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For most organisations, termination issues arise on a routine basis due to changes affecting the business - for example, as a result of recent acquisitions or expansion. Where this occurs there is often no need for inherited IT systems or outsourcing arrangements so steps are taken to terminate the third party supply contracts involved.
The need to terminate can also arise where trading conditions change and it is thought necessary to change the way in which the business services its IT requirements and business processes - for example, to achieve deeper cost savings. Depending on the view taken, this may involve outsourcing existing internal requirements or in-sourcing services currently performed by a third party supplier (i.e. taking the work back in-house). There might also be a debate over whether to "off-shore" services or bring them back "on-shore."
A third category arises where the business wishes to terminate due to the poor performance of third party service providers. In this case, the business may wish to replace the supplier with another company or perform the work itself.
In many respects, the task of identifying the need for change is considerably easier than the job of implementing it. In most cases the need for change will speak for itself. However, setting up and implementing the termination event requires careful consideration and it is prudent to obtain legal advice from the outset in order to inform the strategy to be adopted and ensure that the correct notice procedure is followed. It may also help in protecting any sensitive internal communications from disclosure in the event of subsequent litigation.
Termination is clearly a major event in the life of any commercial contract. For the party on the receiving end of a termination notice it will probably result in a great deal of disappointment, a lost business opportunity and, in some cases, reputational damage.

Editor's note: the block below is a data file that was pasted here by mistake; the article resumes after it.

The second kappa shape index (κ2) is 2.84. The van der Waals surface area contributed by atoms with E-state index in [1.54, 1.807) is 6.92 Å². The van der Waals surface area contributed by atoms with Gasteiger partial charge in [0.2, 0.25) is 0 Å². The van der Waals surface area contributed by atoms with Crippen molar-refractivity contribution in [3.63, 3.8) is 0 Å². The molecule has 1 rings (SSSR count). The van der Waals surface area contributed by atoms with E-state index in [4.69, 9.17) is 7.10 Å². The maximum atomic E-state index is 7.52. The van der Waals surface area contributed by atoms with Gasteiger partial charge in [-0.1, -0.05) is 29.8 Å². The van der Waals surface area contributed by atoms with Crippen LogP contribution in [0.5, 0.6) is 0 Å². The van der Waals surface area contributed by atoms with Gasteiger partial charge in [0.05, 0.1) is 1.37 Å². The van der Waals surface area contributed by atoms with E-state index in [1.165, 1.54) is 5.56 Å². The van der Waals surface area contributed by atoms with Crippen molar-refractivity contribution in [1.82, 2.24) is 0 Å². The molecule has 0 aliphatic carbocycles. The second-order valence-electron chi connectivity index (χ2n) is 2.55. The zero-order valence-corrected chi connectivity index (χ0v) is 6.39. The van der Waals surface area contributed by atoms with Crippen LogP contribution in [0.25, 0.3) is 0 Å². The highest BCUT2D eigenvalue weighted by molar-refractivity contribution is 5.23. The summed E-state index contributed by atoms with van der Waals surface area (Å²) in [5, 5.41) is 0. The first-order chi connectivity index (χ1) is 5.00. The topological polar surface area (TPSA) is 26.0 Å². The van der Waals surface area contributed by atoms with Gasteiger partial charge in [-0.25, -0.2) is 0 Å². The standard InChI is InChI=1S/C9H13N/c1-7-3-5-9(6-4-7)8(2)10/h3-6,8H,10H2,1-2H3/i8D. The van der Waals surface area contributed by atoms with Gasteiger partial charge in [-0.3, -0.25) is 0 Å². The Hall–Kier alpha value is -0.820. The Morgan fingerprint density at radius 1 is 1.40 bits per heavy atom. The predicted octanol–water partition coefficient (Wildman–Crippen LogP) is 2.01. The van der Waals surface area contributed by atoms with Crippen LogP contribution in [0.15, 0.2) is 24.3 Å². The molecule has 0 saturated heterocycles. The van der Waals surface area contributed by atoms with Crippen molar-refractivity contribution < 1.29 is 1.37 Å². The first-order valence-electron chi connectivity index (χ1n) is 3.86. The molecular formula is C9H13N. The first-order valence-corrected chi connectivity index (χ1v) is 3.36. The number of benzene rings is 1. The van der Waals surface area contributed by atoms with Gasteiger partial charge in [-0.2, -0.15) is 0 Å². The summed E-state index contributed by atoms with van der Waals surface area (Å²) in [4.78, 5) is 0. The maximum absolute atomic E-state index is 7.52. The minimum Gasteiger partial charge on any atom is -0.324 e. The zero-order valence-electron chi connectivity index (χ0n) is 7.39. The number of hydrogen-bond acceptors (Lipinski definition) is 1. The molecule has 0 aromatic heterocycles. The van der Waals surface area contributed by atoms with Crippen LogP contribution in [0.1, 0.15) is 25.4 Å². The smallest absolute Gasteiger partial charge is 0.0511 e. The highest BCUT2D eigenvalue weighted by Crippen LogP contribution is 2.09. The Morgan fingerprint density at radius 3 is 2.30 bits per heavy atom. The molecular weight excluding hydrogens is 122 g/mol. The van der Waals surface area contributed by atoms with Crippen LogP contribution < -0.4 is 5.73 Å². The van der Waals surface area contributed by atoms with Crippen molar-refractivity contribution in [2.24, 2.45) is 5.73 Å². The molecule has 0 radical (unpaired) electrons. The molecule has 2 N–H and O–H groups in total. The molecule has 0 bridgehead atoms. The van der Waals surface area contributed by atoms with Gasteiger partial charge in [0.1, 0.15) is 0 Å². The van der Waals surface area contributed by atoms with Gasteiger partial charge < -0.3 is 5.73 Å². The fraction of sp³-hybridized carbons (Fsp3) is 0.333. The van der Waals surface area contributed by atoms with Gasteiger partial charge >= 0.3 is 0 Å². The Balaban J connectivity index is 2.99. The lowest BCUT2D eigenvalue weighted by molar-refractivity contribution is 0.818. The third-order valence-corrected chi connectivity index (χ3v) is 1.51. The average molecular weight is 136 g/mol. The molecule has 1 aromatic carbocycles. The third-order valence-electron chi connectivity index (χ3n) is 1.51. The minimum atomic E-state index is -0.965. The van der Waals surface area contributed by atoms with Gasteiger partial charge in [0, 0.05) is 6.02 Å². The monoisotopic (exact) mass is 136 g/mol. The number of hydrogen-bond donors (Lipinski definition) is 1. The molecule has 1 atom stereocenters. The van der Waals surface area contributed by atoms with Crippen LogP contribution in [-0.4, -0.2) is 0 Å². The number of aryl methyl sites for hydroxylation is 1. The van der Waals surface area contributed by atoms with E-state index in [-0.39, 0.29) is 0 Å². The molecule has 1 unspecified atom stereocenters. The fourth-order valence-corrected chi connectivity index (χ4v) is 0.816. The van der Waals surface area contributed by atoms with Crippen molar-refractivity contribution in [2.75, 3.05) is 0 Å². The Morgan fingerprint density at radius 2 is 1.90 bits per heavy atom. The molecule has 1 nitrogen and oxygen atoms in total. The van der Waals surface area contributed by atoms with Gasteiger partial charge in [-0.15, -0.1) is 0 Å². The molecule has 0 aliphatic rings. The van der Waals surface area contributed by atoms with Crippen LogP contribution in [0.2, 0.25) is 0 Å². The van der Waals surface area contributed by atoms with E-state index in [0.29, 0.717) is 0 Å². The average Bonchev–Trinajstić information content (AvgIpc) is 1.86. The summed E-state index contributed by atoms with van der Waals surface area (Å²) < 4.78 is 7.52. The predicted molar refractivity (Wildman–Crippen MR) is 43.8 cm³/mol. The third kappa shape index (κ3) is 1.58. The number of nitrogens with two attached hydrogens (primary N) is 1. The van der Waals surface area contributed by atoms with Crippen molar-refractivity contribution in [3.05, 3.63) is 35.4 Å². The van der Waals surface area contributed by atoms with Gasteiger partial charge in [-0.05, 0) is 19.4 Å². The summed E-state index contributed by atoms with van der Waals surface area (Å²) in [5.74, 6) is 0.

Consequently, that party is likely to fight any attempt to terminate (other than in the most straight-forward of cases such as expiration or non-renewal and termination for convenience) and look to secure some form of compensation. This means that the party seeking to terminate must get it right from the outset and prepare itself for a tough set of negotiations in relation to a consensual exit or, failing that, litigation.
What follows is a selection of legal tips for preparing and executing a successful termination strategy:
All contracts come to an end at some point. Some will simply expire or be terminated for convenience. Others will end in more acrimonious circumstances and may end up in court unless a consensual termination can be agreed.
Where contracts are terminated without proper justification, the outcome may be to reduce (or eliminate) any anticipated savings associated with the decision to change contractual arrangements. Proper consideration should therefore be given to the contract between the parties and the risks associated with getting it wrong - before any steps are taken to end the relationship.
In most cases, the desired outcome for all parties will be a negotiated or consensual termination. Neither party will want to become embroiled in a time-consuming and expensive legal battle. For its part, the customer will probably want a quick and clean exit and co-operation in transitioning the services back in-house or to another supplier. On the supplier side the main concern (commercial terms apart) is likely to be reputational damage and how this can be minimised or eliminated altogether.
Hopefully the guidance provided in this article will go some way towards helping readers achieve good outcomes and avoid the legal pitfalls that can be involved when seeking to terminate IT and outsourcing contracts.
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